Bannon has made plenty of provocative comments that could be fodder for Democrats — or, for the time being, for his GOP adversaries. But Hillary Clinton and the Democrats had little success making Bannon and his alt-right ties an issue in the presidential election, where Bannon helped guide Trump to victory nationally, and in some of the same key states he hopes to be a factor in next year.
Bannon has shown a particular interest in unseating incumbent Republican senators. One of his main targets, Arizona Sen. Jeff Flake, announced Tuesday that he would not seek reelection — an announcement that came a week after Bannon campaigned with his challenger, Kelli Ward.
He also has raised expectations that he’ll be involved in states such as Missouri, Ohio, and Wisconsin, where Republicans hope to pick up seats now held by Democrats.
A Bannon-Mandel alliance may not be a done deal. Mandel has not agreed to what many believe is the price of a Bannon blessing: A promise not to support McConnell.
Bannon’s allies were emboldened Tuesday by a Harvard-Harris poll showing that 56% of Republicans believe McConnell should resign his leadership post. (The survey also found that Bannon and McConnell are equally unpopular: Only 16% view each man favorably.)
Mandel dodged the issue at a news conference last week in Ohio. And he and his campaign advisers have not responded to questions from BuzzFeed News.
Those on both sides — Team McConnell and Team Bannon — suspect Mandel wants to keep a foot in both camps. Law’s Senate Leadership Fund supported Mandel in his unsuccessful 2012 race against Brown, but Mandel has since styled himself more as a mini-Trump. His campaign kickoff video included a vow to “drain the swamp.” And he has courted support from right-wing social media figures such as Mike Cernovich and Jack Posobiec.
“This is about Mitch McConnell trying to protect his power,” Surabian said of the concern expressed by McConnell loyalists. “This isn’t about the Republican majority. If this were about the Republican majority in the Senate, Mitch McConnell would adhere to the wishes of Republican voters and candidates across the country and step down today.”
Brendan Smialowski / AFP / Getty Images
Howard University student activists say they believe they’ve been excluded from a lecture series with former FBI Director James Comey that begins Wednesday.
In a statement, HU Resist said that the school’s administration “has done everything in its power” to ensure that students are “unable to challenge" Comey.
Students protested Comey’s convocation speech at the school earlier this year, with activists contending that his FBI background makes him antithetical to the social justice movements championed by young black activists and Howard itself. The protest made national headlines and now the students claim Howard is going the extra mile to make sure their voices are silenced.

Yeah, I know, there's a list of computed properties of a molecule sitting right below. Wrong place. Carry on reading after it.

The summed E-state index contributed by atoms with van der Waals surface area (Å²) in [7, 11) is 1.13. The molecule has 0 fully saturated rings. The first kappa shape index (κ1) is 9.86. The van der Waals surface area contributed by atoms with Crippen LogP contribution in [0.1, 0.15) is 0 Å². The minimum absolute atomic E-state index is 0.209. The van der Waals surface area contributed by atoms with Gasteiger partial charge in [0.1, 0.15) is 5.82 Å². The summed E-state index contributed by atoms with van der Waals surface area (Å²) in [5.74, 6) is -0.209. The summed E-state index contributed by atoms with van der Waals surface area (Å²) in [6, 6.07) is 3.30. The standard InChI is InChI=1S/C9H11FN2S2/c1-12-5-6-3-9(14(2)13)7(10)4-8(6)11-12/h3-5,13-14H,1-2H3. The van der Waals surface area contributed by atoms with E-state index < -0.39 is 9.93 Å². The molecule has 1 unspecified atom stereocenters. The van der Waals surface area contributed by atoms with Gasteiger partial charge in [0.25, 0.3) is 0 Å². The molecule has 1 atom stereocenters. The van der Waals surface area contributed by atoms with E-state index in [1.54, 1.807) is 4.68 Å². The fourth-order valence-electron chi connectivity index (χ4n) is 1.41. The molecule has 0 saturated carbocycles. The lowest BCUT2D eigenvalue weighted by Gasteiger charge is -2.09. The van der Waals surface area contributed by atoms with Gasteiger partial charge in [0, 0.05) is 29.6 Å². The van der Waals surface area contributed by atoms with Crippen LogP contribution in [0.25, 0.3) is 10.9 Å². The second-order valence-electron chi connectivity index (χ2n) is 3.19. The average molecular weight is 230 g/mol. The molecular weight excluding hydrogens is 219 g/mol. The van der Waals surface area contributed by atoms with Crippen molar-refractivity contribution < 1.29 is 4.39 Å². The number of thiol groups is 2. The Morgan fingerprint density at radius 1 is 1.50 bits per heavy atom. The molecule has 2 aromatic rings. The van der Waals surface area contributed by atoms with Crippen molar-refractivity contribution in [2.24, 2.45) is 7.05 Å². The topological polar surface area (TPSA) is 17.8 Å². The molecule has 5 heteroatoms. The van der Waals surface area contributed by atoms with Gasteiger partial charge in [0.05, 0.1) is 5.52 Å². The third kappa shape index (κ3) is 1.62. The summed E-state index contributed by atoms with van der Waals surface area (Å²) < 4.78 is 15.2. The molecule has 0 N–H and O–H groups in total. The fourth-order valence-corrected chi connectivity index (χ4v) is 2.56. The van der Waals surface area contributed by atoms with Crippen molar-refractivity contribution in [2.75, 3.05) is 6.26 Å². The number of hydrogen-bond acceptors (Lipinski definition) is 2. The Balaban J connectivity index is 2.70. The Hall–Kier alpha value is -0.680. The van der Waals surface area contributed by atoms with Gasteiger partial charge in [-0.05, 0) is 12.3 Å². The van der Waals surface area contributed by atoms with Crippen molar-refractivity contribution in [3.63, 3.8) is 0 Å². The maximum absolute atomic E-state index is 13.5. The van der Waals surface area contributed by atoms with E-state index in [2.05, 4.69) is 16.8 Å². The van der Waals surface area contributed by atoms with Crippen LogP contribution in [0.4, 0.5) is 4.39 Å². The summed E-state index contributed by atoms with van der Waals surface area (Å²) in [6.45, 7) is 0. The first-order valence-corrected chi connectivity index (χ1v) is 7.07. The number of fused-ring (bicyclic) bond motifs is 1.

As an endowed chair, Comey is set to give five lectures on public policy, with the first of those happening Wednesday. Comey pledged to donate his $100,000 salary to a Howard scholarship for students who grow up in foster care.
But the student activists say Comey will speak to only a handful of members of the university community, with students carefully screened by administrators. A representative of the group said about three dozen students RSVP’d but that none had been approved. The group said this allows the university “to effectively ban student activists from participating.” HU Resist contends questions directed to Comey after his lecture on law enforcement and race will be carefully curated.
After publication in a statement, the school told BuzzFeed News that admittance was done on first-come-first-serve basis and that questions would be selected by the campus newspaper editor who will be leading the Q&A.
The full statement: "The King Lecture Series is always a highly anticipated lecture on Howard’s campus. Tonight’s lecture featuring former FBI Director James Comey is no exception. We are expecting a full house tonight comprised of Howard faculty, staff and students. Due to the popularity of Mr. Comey on campus, and space limitations, the lecture was organized to include a RSVP requirement from attendees. Seat confirmations were issued on a first-come, first-serve basis. We are livestreaming the event for those that cannot attend in person. Tonight’s lecture will indeed feature a Q & A session, led by the Editor of Howard’s student run newspaper, The Hilltop. The Editor is soliciting questions from the Howard community to be answered by Mr. Comey."
A university spokesperson said Comey conducted a spirited discussion and meet-and-greet with a Constitutional law class at the law school Tuesday, presiding over a Q&A session for nearly 50 students.
“There are plenty members of our community who are eager and excited to engage in rich dialogue with Mr. Comey, as evidenced by yesterday’s class,” Crystal Brown, Howard's vice president and chief communications officer told BuzzFeed News.
But regarding Wednesday's event, HU Resist has questions. “How can we possibly engage in any real dialogue if the terms and conditions of the conversation are predetermined?” the group wrote. Added one of the activists, “It's interesting that Comey talked about freedom of speech at convocation, yet in order to attend the series you have to be pre-approved.”
Wednesday marks the latest development in an ongoing back and forth between the administration and HU Resist, who contend that the university’s choices do not square with its professed values, or that of its students. After President Wayne A.I. Frederick met with President Donald Trump, a graffiti message was scrawled on campus: “Welcome to the Trump Plantation. Overseer: Wayne A.I. Frederick.” (HU Resist said it wasn’t responsible for the message.) The group has also strongly opposed administration contact with Education Secretary Betsy DeVos.